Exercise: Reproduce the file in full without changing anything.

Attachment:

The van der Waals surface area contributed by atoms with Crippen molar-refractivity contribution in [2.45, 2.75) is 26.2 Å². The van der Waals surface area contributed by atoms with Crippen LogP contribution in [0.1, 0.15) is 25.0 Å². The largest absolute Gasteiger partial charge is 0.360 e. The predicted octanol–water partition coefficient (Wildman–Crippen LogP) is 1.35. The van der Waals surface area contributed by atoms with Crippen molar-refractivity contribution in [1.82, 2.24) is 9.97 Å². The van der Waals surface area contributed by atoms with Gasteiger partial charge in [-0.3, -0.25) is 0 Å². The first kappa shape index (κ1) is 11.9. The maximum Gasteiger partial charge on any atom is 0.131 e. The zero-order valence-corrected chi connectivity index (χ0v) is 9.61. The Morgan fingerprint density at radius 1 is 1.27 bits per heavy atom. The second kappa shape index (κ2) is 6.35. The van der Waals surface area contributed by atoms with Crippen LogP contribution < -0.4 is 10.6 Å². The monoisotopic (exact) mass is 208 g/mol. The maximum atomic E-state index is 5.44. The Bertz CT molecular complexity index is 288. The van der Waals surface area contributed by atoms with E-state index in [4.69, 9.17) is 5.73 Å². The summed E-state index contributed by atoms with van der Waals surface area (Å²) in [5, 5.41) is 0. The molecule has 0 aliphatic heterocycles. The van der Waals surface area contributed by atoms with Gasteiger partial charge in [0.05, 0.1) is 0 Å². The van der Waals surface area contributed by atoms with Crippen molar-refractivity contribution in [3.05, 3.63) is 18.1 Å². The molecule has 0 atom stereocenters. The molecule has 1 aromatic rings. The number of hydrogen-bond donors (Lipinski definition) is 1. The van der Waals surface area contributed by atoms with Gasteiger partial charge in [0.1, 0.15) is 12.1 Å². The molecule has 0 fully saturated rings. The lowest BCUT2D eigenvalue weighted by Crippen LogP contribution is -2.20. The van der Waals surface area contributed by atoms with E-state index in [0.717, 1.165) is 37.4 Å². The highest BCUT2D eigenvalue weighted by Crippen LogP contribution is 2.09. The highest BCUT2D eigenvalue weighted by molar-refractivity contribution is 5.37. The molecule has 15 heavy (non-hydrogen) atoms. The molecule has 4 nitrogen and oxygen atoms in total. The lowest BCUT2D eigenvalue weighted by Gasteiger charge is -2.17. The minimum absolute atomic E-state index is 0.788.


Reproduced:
The van der Waals surface area contributed by atoms with Crippen molar-refractivity contribution in [2.45, 2.75) is 26.2 Å². The van der Waals surface area contributed by atoms with Crippen LogP contribution in [0.1, 0.15) is 25.0 Å². The largest absolute Gasteiger partial charge is 0.360 e. The predicted octanol–water partition coefficient (Wildman–Crippen LogP) is 1.35. The van der Waals surface area contributed by atoms with Crippen molar-refractivity contribution in [1.82, 2.24) is 9.97 Å². The van der Waals surface area contributed by atoms with Gasteiger partial charge in [-0.3, -0.25) is 0 Å². The first kappa shape index (κ1) is 11.9. The maximum Gasteiger partial charge on any atom is 0.131 e. The zero-order valence-corrected chi connectivity index (χ0v) is 9.61. The Morgan fingerprint density at radius 1 is 1.27 bits per heavy atom. The second kappa shape index (κ2) is 6.35. The van der Waals surface area contributed by atoms with Crippen LogP contribution < -0.4 is 10.6 Å². The monoisotopic (exact) mass is 208 g/mol. The maximum atomic E-state index is 5.44. The Bertz CT molecular complexity index is 288. The van der Waals surface area contributed by atoms with E-state index in [4.69, 9.17) is 5.73 Å². The summed E-state index contributed by atoms with van der Waals surface area (Å²) in [5, 5.41) is 0. The molecule has 0 aliphatic heterocycles. The van der Waals surface area contributed by atoms with Gasteiger partial charge in [0.05, 0.1) is 0 Å². The van der Waals surface area contributed by atoms with Crippen molar-refractivity contribution in [3.05, 3.63) is 18.1 Å². The molecule has 0 atom stereocenters. The molecule has 1 aromatic rings. The number of hydrogen-bond donors (Lipinski definition) is 1. The van der Waals surface area contributed by atoms with Gasteiger partial charge in [0.1, 0.15) is 12.1 Å². The molecule has 0 fully saturated rings. The lowest BCUT2D eigenvalue weighted by Crippen LogP contribution is -2.20. The van der Waals surface area contributed by atoms with E-state index in [0.717, 1.165) is 37.4 Å². The highest BCUT2D eigenvalue weighted by Crippen LogP contribution is 2.09. The highest BCUT2D eigenvalue weighted by molar-refractivity contribution is 5.37. The molecule has 15 heavy (non-hydrogen) atoms. The molecule has 4 nitrogen and oxygen atoms in total. The lowest BCUT2D eigenvalue weighted by Gasteiger charge is -2.17. The minimum absolute atomic E-state index is 0.788.